AAIM Member Spotlight
David C. Thomas, MD, MHPE
Vice Chair for Education
Professor of Medicine
Medical Education and Rehabilitation Medicine
Icahn School of Medicine at Mount Sinai
How long have you been a member of AAIM?
I’ve been a member for just over 5 years. I wasn’t a program director or clerkship director, so I became involved when I became vice chair for education at the Icahn School of Medicine at Mount Sinai and was responsible for overseeing the academic program.
Describe your typical day.
At the school, I am Health System Vice Chair in the Department for Education and Assistant Dean for CME. The Mount Sinai Health System includes seven hospitals, four of which have trainees. I oversee 650 trainees in the 3 residency programs and 30 plus fellowship programs. I love my job. I see patients and precept the residents in clinic each week. I have a lot of administrative meetings that deal with the continuum of medical education in the DOM as well as for CME for the medical school. I am a clinician educator and do a lot of mentoring. I still make sure that I am somehow doing something related to patient care every day which keeps me grounded.
I am also the cofounder and medical director for the East Harlem Health Outreach Partnership (EHHOP) which is our student run-attending directed free clinic. I work with dozens of medical students, the clinic co-director as well as other disciplines like social work and nursing to run that practice.
What is your favorite part of the job?
First and foremost is having patients involved in my day. I also really enjoy mentoring and watching junior faculty develop into clinical educators – seeing them be successful.
How has the AAIM membership been of value to you and your career?
Although I haven’t been a member long, the people I’ve met and networking opportunities through the Alliance have been amazing. In fact, I am not as involved as I would like to be.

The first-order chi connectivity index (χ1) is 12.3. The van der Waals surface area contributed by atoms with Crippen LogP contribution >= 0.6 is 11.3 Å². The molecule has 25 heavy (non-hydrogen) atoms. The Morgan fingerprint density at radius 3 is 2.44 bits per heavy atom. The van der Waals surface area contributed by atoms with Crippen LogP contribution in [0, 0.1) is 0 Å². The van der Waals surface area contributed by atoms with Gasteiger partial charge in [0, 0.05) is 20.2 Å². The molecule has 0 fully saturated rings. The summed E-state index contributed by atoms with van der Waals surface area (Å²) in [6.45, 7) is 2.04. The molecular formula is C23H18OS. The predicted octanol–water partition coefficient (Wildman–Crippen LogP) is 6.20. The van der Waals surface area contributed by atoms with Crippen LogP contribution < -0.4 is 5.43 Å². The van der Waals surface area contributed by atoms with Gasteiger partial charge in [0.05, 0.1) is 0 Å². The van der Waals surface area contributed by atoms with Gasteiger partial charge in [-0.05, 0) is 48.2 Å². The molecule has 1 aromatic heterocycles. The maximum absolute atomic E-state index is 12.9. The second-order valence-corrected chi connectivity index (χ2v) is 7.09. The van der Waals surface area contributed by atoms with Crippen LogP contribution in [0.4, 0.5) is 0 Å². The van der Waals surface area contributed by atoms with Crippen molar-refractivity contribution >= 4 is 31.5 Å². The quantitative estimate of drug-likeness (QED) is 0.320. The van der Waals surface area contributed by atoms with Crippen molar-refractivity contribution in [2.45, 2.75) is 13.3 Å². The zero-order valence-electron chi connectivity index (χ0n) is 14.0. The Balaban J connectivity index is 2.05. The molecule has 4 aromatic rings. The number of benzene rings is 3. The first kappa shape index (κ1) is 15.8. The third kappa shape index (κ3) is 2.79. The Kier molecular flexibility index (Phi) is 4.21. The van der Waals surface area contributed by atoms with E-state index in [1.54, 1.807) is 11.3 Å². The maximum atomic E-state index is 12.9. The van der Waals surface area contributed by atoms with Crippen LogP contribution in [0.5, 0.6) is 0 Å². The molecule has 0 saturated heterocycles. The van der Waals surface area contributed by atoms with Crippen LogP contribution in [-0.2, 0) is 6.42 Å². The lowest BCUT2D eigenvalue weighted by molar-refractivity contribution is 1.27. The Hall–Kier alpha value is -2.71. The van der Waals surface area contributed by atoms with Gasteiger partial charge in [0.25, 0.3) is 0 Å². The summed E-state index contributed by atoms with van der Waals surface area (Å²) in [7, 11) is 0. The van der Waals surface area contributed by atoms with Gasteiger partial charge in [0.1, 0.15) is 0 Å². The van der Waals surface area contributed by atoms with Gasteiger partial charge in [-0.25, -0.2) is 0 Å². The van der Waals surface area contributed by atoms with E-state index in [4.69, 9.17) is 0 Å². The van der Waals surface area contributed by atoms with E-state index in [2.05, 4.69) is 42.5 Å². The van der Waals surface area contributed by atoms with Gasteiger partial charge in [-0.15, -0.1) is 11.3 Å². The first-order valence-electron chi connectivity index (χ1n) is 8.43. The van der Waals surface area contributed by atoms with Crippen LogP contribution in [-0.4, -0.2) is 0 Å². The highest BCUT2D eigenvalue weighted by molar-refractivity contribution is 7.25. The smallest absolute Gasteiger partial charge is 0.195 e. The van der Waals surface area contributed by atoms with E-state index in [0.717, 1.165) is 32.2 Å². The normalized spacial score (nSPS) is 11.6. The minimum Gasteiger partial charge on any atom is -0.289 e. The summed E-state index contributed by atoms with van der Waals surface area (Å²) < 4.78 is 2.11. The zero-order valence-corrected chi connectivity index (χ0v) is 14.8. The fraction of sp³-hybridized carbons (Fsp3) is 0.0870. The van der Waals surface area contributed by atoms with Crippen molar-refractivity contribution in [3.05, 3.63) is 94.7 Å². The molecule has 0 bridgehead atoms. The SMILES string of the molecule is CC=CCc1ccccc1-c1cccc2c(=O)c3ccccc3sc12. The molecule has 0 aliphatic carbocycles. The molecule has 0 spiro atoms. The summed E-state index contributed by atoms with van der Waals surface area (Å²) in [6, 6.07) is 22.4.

What's your favorite moment of your career so far?
Those “Ah-Ha” moments when you are working with trainees and they say “wow” I just figured out how to help this patient. It grounds the other work that happens. It makes me realize why I am here.
I think that this is why I don’t give this part of my job up—I am still seeing patients, teaching and helping to produce socially-minded trainees and future physicians.
What was your childhood dream job?
I knew I wanted to do something that involved lots of people. I didn’t figure it out until after college when I went to graduate school for public health. While in the middle of applying for a doctorate in public health, I realized my approach was clinical and I decided to go to medical school.
How do you spend your free time?
My free time on the weekends is very family oriented. On weekends I try to keep any work on outskirts so I spend time with my partner, Peter, and our 8-year-old daughter. We also like to do a lot of travel especially international trips and Lucia is an excellent travel partner with us. And, I always find time to get in a long run or two in Central Park.
What’s one thing people would be surprised to know about you?
I ran the Antarctica Marathon in 2010 surrounded by icebergs. It was the hardest thing I’ve ever done.